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30 Sure-Fire Tips to Become a Freelance Writer

Table of Contents

And during that time, I was a Copyblogger reader. I didn’t know the site’s founder Brian Clark or former Chief Content Officer Sonia Simone.

Although it was just a website with content I read, Copyblogger supported my early journey exploring online business ideas.

Should I be a freelance writer?

I’m bringing all of this up today because I’m happy to pay it forward, if you will, and share a list of Copyblogger’s top 30 steps that help you learn how to make money as a freelance writer.

But before I do, you might be wondering if you should be a freelance writer or how to become a freelance writer with no experience.

Of course, there are pros and cons to every career path, and even if you have experience, it’s important to recognize that your writing talents only get you so far.

When you become a freelance writer, you develop a service business. Professional writers typically know how to make sales and manage client relationships. It’s an entrepreneurial endeavor that requires strong marketing ethics, as well as sharp administrative and interpersonal skills (pardon my generic résumé lingo).

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How to become a freelance writer

Does this sound like the right move for you? All set to learn how to be a freelance writer?

The following guide will show you where to start when you want to learn how to become a copywriter, even if you have no experience.

Let’s dive in …

1. Begin with the basics

The overhead to work as a freelance writer in the digital space is quite small compared to a brick-and-mortar business.

Get clear on the bare minimum you need to take your first step as a new writer.

If you’re like me, you’ll also need a lot of Moleskine notebooks for ideas and drafting.

But see? Nothing too complicated.

2. Assess short-term and long-term goals

It’s fun and exciting to think about all of the projects you have planned for your business.

But one of the most important skills you can build is the ability to focus on your current work and short-term goals that keep the present incarnation of your writing services running.

You don’t have to forget about your ambitions; you just have to prioritize your time properly.

For you, learning how to become a freelance writer could look something like spending:

  • 90 percent of your time on your immediate responsibilities
  • 10 percent of your time working on that Next Big Project

Because, remember, you’ll never get to your long-term goals if you don’t meet your short-term ones.

3. Create an order of operations around how to become a freelance writer

Once you’ve got a handle on your short-term and long-term goals, select an order for the tasks you need to accomplish.

Which marketing projects will help you get your first clients?

If something sounds like a good idea, but you don’t have the time or budget for it yet, it’s a distraction from actually making money sooner rather than later.

During this process, you’ll narrow down your short-term and long-term goals even more. Swiftly move distractions to your “future possibility” list, for when you’re in a better position to take them on.

4. Recognize that your skill set helps businesses

People often have a difficult time understanding how to make a living online, especially as a writer.

Some might assume you write fiction. Perhaps they ask if you work in entertainment. Those genres are somewhat easy to grasp.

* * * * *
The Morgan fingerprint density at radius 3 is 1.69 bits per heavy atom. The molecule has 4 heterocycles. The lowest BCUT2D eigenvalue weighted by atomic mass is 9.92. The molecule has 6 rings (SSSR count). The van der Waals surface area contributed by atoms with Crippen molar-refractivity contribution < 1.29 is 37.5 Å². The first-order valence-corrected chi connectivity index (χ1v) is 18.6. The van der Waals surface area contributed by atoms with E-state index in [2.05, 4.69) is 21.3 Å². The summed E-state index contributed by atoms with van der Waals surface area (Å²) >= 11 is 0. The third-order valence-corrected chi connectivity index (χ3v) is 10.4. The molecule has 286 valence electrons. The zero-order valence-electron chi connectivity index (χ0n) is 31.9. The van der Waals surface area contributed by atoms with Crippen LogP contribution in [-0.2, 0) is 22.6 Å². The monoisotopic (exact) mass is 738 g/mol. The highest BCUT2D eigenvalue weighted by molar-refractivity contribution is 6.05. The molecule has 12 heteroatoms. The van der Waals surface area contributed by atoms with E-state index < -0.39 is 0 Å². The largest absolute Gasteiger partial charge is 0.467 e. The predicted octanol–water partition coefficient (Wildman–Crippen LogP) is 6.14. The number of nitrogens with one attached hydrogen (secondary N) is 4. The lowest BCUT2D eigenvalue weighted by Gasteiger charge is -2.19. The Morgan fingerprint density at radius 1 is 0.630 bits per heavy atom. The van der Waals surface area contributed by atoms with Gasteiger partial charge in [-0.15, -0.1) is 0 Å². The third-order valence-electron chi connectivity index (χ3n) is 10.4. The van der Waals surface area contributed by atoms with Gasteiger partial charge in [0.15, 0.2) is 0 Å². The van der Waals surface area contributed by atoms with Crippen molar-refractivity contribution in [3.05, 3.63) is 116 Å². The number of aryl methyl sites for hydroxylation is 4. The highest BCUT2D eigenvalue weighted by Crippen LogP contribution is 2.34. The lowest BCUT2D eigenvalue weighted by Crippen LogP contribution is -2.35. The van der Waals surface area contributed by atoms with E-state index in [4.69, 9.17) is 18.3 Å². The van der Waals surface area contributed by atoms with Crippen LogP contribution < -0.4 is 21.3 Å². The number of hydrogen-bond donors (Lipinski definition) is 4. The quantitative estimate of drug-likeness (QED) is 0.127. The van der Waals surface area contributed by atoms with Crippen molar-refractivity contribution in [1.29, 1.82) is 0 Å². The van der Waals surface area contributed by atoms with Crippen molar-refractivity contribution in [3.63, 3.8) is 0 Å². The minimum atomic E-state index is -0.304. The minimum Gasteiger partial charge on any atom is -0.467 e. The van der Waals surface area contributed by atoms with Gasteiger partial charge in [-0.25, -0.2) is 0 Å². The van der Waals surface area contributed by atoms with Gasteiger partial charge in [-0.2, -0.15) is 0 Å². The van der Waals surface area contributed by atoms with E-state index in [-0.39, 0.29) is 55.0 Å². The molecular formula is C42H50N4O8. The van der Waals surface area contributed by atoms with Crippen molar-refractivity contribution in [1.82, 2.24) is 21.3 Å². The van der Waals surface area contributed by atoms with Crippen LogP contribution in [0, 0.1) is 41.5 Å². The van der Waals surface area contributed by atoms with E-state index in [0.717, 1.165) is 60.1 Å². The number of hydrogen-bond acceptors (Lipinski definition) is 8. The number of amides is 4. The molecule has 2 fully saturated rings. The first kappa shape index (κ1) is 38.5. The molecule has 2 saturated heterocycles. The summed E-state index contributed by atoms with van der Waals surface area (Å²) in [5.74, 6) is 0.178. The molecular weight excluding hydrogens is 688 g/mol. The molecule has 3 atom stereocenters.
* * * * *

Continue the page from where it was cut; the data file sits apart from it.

So, when you say that’s not the type of writing you do, confusion sets in — along with the notion that you probably just toss around blog post ideas as a hobby.

That obstacle can distort your self-image as a writer.

It also perpetuates the false belief Copyblogger Certified Content Marketer Alaura Weaver wrote about in How to Make a Living as a Writer When Creative Writing Isn’t Paying the Bills:

“… because almost everyone can write words, anyone can be a writer.”

Amateurs don’t excel at good, strategic writing, and that’s what sets you apart. (Plus, you know how to use a comma.)

You think in terms of using your communication skills to help others clearly convey their messages.

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Digital Commerce Partners is the agency division of Copyblogger, and we specialize in delivering targeted organic traffic for growing digital businesses.LEARN MORE

5. Determine your freelance writing prices

Many people don’t know how to write better content and translate ideas in their minds into cohesive sentences and paragraphs.

Your professional writing services can satisfy their needs.

Accordingly, you have to set your prices with confidence. And it doesn’t have to be an overwhelming process, either.

Learn the basics in 5 Stress-Free Steps for Pricing Your Services.

6. Demonstrate you’re dedicated to producing excellent work

Proof that supports your professional rates is a win-win.

You’ll communicate your marketing ethics to your clients, so that you don’t feel like a sleazy marketer, and your clients will get a clear picture of what it’s like to do business with you.

A combination of content marketing and copywriting helps you achieve this one. More on both of those storyselling elements in upcoming tips.

7. Outline the details you consider when evaluating a new freelance writing project

As a premium service provider, you won’t be able to accept every project someone proposes. It’s a reality that’s easy to overlook when you’re excited about discovering how to become a freelance writer.

You have to be a good match for the job, and the work has to be a good match for you.

Gathering information about a project helps you decide if it’s the right fit for your business and also allows you to tailor your service — before a client has given you any money — in a way that justifies the rate you’ll charge in exchange for your exceptional work.